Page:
Could It Be Cancer?


Dr. Mark Loury

Cancer is most treatable when it is caught early. However, many people don’t see their doctor when they experience unusual symptoms, instead blaming them on a less serious disease, age, or diet. According to Dr. William Dale at the University of Chicago Medicine, “Most cancers are diagnosed after patients report concerning symptoms to their primary care physician. That’s why it’s so important to talk with your doctor about any changes in your health.”

A British survey of 1700 adults over age 50 who received a list of “alarm” symptoms (symptoms associated with cancer) and “non alarm” symptoms (unlikely to be related to cancer such as vertigo or dizziness) were asked to mark symptoms they had experienced over the prior three months. Each participant wrote down what they thought caused each symptom, how serious they considered it to be, and whether they spoke to their doctor about it. Alarm symptoms included an unexplained cough or hoarseness, a change in bowel or bladder habits, unexplained pain, a lump, a change in a mole’s appearance, a non-healing sore, unexplained bleeding, unexplained weight loss, and difficulty swallowing.

The prevalence of alarm symptoms was high: 53% experienced at least one of them, however, only 2% thought cancer was a possible cause. For example, there was no greater concern for a mole’s changing appearance than fatigue or headaches, even though a clear indication of skin cancer is alteration of a mole’s color or margins.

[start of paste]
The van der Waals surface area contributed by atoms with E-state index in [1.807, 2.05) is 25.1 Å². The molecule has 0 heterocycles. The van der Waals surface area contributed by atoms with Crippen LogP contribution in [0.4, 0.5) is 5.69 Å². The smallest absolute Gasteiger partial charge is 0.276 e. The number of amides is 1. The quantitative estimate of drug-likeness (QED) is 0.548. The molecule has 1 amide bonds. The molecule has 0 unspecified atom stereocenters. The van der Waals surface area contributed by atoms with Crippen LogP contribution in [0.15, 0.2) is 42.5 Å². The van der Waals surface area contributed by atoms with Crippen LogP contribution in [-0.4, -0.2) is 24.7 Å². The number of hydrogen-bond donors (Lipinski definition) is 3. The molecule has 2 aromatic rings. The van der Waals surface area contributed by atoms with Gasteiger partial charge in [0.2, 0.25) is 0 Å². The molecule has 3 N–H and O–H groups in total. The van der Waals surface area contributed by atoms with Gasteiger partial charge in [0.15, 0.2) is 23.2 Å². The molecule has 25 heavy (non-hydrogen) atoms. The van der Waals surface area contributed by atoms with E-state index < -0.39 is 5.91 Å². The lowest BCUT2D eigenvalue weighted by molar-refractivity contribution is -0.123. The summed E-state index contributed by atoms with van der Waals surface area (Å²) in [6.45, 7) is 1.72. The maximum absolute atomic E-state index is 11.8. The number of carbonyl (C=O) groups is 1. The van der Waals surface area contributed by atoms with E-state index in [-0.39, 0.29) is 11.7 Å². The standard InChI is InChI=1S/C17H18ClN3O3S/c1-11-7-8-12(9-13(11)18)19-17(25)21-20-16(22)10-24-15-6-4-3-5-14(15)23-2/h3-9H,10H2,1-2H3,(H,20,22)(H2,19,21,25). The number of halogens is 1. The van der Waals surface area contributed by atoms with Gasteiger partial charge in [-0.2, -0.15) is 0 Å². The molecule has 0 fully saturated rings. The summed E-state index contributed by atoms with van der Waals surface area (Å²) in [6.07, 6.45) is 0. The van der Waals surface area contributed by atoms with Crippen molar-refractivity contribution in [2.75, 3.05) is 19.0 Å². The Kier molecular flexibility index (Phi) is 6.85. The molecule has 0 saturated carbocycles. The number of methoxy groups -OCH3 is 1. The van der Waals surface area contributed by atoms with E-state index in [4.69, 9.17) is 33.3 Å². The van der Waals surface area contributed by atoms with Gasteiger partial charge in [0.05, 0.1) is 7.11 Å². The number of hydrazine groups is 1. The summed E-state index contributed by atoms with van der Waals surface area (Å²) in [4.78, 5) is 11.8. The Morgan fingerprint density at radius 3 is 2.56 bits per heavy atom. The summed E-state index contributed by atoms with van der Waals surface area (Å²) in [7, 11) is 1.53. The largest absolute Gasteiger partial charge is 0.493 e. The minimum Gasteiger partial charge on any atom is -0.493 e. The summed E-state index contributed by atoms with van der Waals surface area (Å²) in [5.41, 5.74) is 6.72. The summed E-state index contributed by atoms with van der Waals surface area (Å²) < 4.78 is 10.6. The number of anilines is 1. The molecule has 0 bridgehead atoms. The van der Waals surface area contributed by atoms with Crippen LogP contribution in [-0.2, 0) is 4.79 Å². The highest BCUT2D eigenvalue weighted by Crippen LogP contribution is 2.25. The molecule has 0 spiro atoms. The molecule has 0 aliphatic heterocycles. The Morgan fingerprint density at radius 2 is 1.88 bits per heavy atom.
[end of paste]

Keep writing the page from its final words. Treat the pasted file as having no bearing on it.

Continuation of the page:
For those who reported an alarming symptom, only 59% met with their doctors to discuss it. Dr. Dale says, “Certainly, symptoms most closely associated with cancer don’t always indicate cancer; most of the time they don’t. Many cancer symptoms are also symptoms of other, less serious conditions or result from other factors, such as dietary changes. But it’s important to have a knowledgeable provider determine this.”

Cancer symptoms depend on its location, size, effect on organs and tissues, and whether it is localized or has spread. Even though general symptoms such as ongoing fever, chills, sweats, and unexplained weight loss can have other causes, it is better to report them to your doctor and err on caution’s side than assume they’re nothing to worry about.

Specifically in the head and neck, we want to see patients with unexplained hoarseness lasting more than a month, painful and difficult swallowing, cough with or without blood, changing skin lesions on the face and neck, painless or painful neck lumps, sore spots in the mouth especially ones that ulcerate or are a mixture of red and white colors, ear pain with a normal examination, persistent fluid behind one ear drum, difficulty opening the mouth, progressive hearing loss in one ear, and unexplained face and neck pain.

Consult with your physician if you have these other warning symptoms: unexplained weight loss over 10 pounds without trying; fever over 103 or that lasts longer than three days; extreme fatigue that doesn’t improve with rest; unexplained pain or pain that persists; a skin lesion that changes color, size, or bleeds; change in bowel or bladder habits; or non healing sores.

If the alarm symptom turns out to be nothing then you will have peace of mind. If it is from cancer then early diagnosis and treatment give you the best chance of beating the disease.

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